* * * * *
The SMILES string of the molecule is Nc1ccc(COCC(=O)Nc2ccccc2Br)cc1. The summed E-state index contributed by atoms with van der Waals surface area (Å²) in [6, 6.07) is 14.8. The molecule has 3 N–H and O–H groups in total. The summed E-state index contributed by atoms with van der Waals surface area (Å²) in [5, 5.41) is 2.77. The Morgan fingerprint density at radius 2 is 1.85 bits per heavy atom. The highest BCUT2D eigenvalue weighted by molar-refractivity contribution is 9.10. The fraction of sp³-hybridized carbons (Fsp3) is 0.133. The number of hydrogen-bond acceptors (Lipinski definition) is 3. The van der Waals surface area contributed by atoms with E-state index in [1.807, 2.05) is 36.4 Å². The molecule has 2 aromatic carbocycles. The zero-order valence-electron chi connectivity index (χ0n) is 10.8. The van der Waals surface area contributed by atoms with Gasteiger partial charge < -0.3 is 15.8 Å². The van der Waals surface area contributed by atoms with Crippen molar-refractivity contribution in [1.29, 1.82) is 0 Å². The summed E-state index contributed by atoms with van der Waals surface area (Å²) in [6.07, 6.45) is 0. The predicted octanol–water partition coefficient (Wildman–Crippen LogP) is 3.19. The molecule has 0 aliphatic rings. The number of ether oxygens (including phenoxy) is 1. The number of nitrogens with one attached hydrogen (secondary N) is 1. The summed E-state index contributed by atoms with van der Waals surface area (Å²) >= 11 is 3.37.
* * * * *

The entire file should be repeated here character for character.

The SMILES string of the molecule is Nc1ccc(COCC(=O)Nc2ccccc2Br)cc1. The summed E-state index contributed by atoms with van der Waals surface area (Å²) in [6, 6.07) is 14.8. The molecule has 3 N–H and O–H groups in total. The summed E-state index contributed by atoms with van der Waals surface area (Å²) in [5, 5.41) is 2.77. The Morgan fingerprint density at radius 2 is 1.85 bits per heavy atom. The highest BCUT2D eigenvalue weighted by molar-refractivity contribution is 9.10. The fraction of sp³-hybridized carbons (Fsp3) is 0.133. The number of hydrogen-bond acceptors (Lipinski definition) is 3. The van der Waals surface area contributed by atoms with E-state index in [1.807, 2.05) is 36.4 Å². The molecule has 2 aromatic carbocycles. The zero-order valence-electron chi connectivity index (χ0n) is 10.8. The van der Waals surface area contributed by atoms with Gasteiger partial charge < -0.3 is 15.8 Å². The van der Waals surface area contributed by atoms with Crippen molar-refractivity contribution in [1.29, 1.82) is 0 Å². The summed E-state index contributed by atoms with van der Waals surface area (Å²) in [6.07, 6.45) is 0. The predicted octanol–water partition coefficient (Wildman–Crippen LogP) is 3.19. The molecule has 0 aliphatic rings. The number of ether oxygens (including phenoxy) is 1. The number of nitrogens with one attached hydrogen (secondary N) is 1. The summed E-state index contributed by atoms with van der Waals surface area (Å²) >= 11 is 3.37.